Before long, the required scary things start happening, at first precariously couched in supposed Native American legend. The hikers discover a Native American grave marker, according to Drake, which of course the hapless Dan unwisely disturbs. Within he finds a pebble with strange markings on it, which he of course keeps—good decisions make short films—and that night Zoe is troubled by spooky happenings, an encounter with a vaguely familiar skinny almond-eyed monster, and vivid dreams hinting at abduction, captivity and torture (and therefore at the reality of the whole situation).

Unfortunately the “horror” elements here, such as they are, are the film’s weakest point. It’s impossible to figure out how the movie wants us to feel about the strange things that start happening. At first we’re primed to expect a creature feature, but later the beast(s) that killed the hunters seem(s) mostly to vanish (aside from Zoe’s vision), and instead the hikers are beset with strange visions and headaches. Eventually some eye-ripping-out happens too, but at this stage it seems to have transitioned from a creature stalky/killy movie to an abduction one, and it simply isn’t clear why the stakes have changed—unless the answer is Zoe’s presence, which makes sense given her past, but isn’t fleshed out enough to connect the disparate pieces of the narrative. (It’s impossible to go into more detail without spoiling the film, but suffice to say that Zoe has a childhood connection with the weird happenings in the woods.) If these elements were strung together in a more convincing way, if the narrative was tighter, it might work as horror; as it is, it feels like a script rewrite that left a few loose threads.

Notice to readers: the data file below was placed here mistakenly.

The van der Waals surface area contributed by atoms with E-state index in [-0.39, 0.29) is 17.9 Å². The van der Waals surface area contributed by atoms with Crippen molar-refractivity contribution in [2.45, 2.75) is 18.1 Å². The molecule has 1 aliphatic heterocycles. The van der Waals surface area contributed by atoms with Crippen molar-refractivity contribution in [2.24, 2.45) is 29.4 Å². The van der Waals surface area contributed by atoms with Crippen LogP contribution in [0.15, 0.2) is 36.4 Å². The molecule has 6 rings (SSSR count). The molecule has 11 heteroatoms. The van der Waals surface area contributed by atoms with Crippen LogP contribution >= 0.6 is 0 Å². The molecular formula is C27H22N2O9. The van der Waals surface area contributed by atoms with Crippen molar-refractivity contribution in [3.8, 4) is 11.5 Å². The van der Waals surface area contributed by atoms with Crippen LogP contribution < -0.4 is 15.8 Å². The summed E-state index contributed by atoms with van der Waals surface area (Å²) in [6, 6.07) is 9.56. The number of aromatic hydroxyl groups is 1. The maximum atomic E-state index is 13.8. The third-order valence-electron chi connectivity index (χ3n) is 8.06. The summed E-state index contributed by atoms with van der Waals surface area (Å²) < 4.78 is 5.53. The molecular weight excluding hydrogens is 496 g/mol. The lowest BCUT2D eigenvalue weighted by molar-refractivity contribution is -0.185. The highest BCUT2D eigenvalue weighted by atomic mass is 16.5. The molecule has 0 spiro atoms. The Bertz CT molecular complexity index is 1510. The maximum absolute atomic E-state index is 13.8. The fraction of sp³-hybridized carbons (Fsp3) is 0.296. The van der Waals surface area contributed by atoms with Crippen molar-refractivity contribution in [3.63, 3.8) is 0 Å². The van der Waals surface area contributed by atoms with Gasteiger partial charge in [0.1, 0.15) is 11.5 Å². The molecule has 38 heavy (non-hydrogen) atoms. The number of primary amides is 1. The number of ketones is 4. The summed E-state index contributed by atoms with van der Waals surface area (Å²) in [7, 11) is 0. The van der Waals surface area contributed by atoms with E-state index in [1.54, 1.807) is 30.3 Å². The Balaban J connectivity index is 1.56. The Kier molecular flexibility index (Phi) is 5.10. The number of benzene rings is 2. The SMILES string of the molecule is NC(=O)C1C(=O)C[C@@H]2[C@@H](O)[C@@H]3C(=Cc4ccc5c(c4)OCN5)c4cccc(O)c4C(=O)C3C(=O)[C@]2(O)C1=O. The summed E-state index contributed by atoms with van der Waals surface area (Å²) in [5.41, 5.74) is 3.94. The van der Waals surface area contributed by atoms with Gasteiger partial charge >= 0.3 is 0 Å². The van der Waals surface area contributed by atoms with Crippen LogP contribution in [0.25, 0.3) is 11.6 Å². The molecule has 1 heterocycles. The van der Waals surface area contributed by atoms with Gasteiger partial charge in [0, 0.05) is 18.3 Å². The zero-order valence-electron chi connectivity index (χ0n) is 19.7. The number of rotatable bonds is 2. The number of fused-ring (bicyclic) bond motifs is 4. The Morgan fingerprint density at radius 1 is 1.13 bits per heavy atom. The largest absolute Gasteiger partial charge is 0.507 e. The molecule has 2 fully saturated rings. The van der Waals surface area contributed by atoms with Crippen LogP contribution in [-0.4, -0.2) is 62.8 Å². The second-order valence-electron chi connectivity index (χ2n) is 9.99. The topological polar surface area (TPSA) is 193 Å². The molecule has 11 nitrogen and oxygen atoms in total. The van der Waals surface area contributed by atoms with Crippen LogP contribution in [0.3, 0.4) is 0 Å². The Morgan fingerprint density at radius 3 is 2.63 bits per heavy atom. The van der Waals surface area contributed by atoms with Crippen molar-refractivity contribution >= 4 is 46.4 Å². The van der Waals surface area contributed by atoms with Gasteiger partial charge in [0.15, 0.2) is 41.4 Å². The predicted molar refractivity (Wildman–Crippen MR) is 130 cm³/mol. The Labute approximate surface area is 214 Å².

The film’s biggest misstep is making Zoe the main character when it should have been Drake. In fact every other member of the group is more interesting than Zoe, whose motivations for the hike are unnecessarily concealed at the outset and whose backstory, revealed partly through dialogue and partly through flashbacks (because that’s the only way horror stories can be told, apparently), is simply not compelling. Drake’s story, the reasons for his manslaughter conviction and his attempts to piece his life back together, would have been far more interesting than the horror-ish things that go on in the film’s present.

Beacon Point, in the end, is another missed opportunity. A strong start and above-par acting can’t save it from mediocrity, with a tacked-on supernatural/monster conceit that actually detracts from the far more compelling human stories it teases.



Movie: 2.5 Star Rating Cover

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Jeff Tolbert
Staff Reviewer
Jeff studies folklore for a living (no, really) and digs the supernatural. He loves a good haunting, and really strongly recommends that everyone stop what they're doing and go play Fatal Frame right now.
Other articles by this writer